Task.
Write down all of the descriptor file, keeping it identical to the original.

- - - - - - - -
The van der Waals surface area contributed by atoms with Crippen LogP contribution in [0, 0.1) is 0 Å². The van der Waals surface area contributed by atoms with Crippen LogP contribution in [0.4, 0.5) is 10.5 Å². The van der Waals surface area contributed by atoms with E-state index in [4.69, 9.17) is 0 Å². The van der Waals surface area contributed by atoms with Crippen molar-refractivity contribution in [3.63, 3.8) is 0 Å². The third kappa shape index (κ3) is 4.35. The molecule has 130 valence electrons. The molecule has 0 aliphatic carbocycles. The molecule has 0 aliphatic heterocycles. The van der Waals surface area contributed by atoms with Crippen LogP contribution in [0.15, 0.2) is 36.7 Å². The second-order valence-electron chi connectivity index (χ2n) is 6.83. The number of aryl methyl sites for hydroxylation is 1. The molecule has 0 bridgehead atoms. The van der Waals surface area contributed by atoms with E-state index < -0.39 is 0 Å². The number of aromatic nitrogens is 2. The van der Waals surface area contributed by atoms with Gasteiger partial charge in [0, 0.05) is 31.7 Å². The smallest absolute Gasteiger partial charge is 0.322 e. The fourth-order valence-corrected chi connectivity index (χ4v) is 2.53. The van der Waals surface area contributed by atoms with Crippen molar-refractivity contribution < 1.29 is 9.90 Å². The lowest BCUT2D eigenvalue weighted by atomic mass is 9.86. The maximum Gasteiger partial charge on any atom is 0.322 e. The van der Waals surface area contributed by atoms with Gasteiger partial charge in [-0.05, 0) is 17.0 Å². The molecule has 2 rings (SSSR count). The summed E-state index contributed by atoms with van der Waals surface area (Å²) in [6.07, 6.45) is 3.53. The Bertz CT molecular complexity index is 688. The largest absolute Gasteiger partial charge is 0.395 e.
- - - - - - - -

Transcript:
The van der Waals surface area contributed by atoms with Crippen LogP contribution in [0, 0.1) is 0 Å². The van der Waals surface area contributed by atoms with Crippen LogP contribution in [0.4, 0.5) is 10.5 Å². The van der Waals surface area contributed by atoms with E-state index in [4.69, 9.17) is 0 Å². The van der Waals surface area contributed by atoms with Crippen molar-refractivity contribution in [3.63, 3.8) is 0 Å². The third kappa shape index (κ3) is 4.35. The molecule has 130 valence electrons. The molecule has 0 aliphatic carbocycles. The molecule has 0 aliphatic heterocycles. The van der Waals surface area contributed by atoms with Crippen LogP contribution in [0.15, 0.2) is 36.7 Å². The second-order valence-electron chi connectivity index (χ2n) is 6.83. The number of aryl methyl sites for hydroxylation is 1. The molecule has 0 bridgehead atoms. The van der Waals surface area contributed by atoms with E-state index < -0.39 is 0 Å². The number of aromatic nitrogens is 2. The van der Waals surface area contributed by atoms with Gasteiger partial charge in [0, 0.05) is 31.7 Å². The smallest absolute Gasteiger partial charge is 0.322 e. The fourth-order valence-corrected chi connectivity index (χ4v) is 2.53. The van der Waals surface area contributed by atoms with Crippen molar-refractivity contribution < 1.29 is 9.90 Å². The lowest BCUT2D eigenvalue weighted by atomic mass is 9.86. The maximum Gasteiger partial charge on any atom is 0.322 e. The van der Waals surface area contributed by atoms with Gasteiger partial charge in [-0.05, 0) is 17.0 Å². The molecule has 2 rings (SSSR count). The summed E-state index contributed by atoms with van der Waals surface area (Å²) in [6.07, 6.45) is 3.53. The Bertz CT molecular complexity index is 688. The largest absolute Gasteiger partial charge is 0.395 e.